Brown mudfish Neochanna apoda


  • Mudfish are small and cigar-shaped, appearing like a stocky eel.
  • The skin is very soft because there are no scales present, and is coloured sandy grey-brown with profuse darker speckles and blotches on the sides.
  • Fins are small and fleshy, with the tail fin being rounded in profile.

Interesting Facts

  • In the North Island, populations can be found in lowland areas in Taranaki, Manawatu, the Kapiti Coast and Wairarapa. In the South Island they are found along the West Coast from Whanganui Inlet to Okarito.
  • The distribution of the brown mudfish does not overlap with any other mudfish species.
  • Mudfish are generally restricted to small, isolated populations and do not carry out lifecycle migrations.
  • Typical brown mudfish habitats include: wetlands, swamp forests, pakihi terraces and dune swamps; also found in slow flowing drains and boggy paddocks.
  • Feed on invertebrates.
  • Spawn during autumn.
  • Adults are nocturnal, but the small recently hatched larvae can be seen during the day.
  • During dry periods, mudfish can avoid dehydration by remaining inactive in damp areas in the mud and beneath debris and logs.

Association with Plantations

  • Mudfish can occur in wetlands or waterways and drains within and adjacent to plantation forestry areas.
  • Plantation streams and lakes often have relatively high populations of indigenous fish.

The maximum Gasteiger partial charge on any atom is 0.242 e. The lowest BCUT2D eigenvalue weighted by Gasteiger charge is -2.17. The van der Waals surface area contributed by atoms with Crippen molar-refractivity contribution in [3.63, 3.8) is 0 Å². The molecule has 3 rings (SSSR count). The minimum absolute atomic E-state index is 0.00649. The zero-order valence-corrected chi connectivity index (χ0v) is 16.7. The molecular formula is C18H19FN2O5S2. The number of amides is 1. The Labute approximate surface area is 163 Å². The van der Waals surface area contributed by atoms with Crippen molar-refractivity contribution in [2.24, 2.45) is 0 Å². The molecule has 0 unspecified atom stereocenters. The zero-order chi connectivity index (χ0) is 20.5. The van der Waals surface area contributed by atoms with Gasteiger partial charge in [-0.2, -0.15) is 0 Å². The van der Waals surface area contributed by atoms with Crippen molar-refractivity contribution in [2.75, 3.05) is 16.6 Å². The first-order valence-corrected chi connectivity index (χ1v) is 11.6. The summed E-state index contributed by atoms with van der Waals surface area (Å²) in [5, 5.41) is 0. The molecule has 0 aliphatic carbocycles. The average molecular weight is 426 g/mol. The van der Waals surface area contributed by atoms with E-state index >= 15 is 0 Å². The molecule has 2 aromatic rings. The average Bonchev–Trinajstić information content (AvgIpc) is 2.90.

• Loss of wetlands through drainage schemes, irrigation and land development.
  • Destruction of riparian vegetation.
  • Competition and predation from introduced fish species.
  • Habitat destruction from:
    • Modification of riparian margins.
    • Introduction of aquatic weeds.
    • Siltation.
    • Eutrophication (high nutrients).
    • Erosion of banks through grazing by livestock, goats and deer.
    • Artificial barriers to upstream migration (e.g. culverts, fords with large lips creating a drop off).
    • Depleted flows caused by water abstraction.

Management Options and Methods

  • Protect all wetland areas.
  • Maintain corridors of riparian vegetation along banks. Corridors should be as extensive as possible (refer to Buxton 1991).
  • If possible, expand width of riparian zones during later rotation planting.
  • Exclude livestock from riparian areas.
  • Control deer and goats that could enter riparian areas.
  • Comply with best forest operational management practices to avoid damage to riparian areas.
  • Provide adequate fish passage through any artificial barriers within streams, e.g. building up downstream side of culverts with Gabion baskets of boulders or using other designs (refer Buxton 1991, Jowett 1999).
  • Manage or prevent water abstraction from critical habitat areas.
  • Prevent introductions of exotic fish.
  • Prevent introductions of aquatic weeds. Educate local users of weed threats and how to prevent spread.

Monitoring Options

  • Undertake surveys to identify fisheries values and species.
  • Consider repeating fish surveys every few years to ascertain whether key species are still present.
  • Liaise with DOC about fish survey and monitoring methods.
  • Report findings to DOC.
  • Periodic checks of banks to ensure compliance with best forest operational management practices, pest and weed levels, and siltation.

Further Information and Support

  • DOC – advice for survey. Website
  • Barrier R. 2003. New Zealand mudfish (Neochanna spp.) recovery plan. Department of Conservation, Wellington.
  • McDowall R.M. 2000. The Reed Guide to Freshwater Fishes.
  • NIWA website, Atlas of New Zealand freshwater fishes. Contains detailed identification guides and location maps.
  • Buxton 1991. New Zealand’s wetlands: a management guide. Wellington, Department of Conservation.
  • Jowett I. et al. 1999. Fish passage at culverts: a review with possible solutions for New Zealand indigenous species.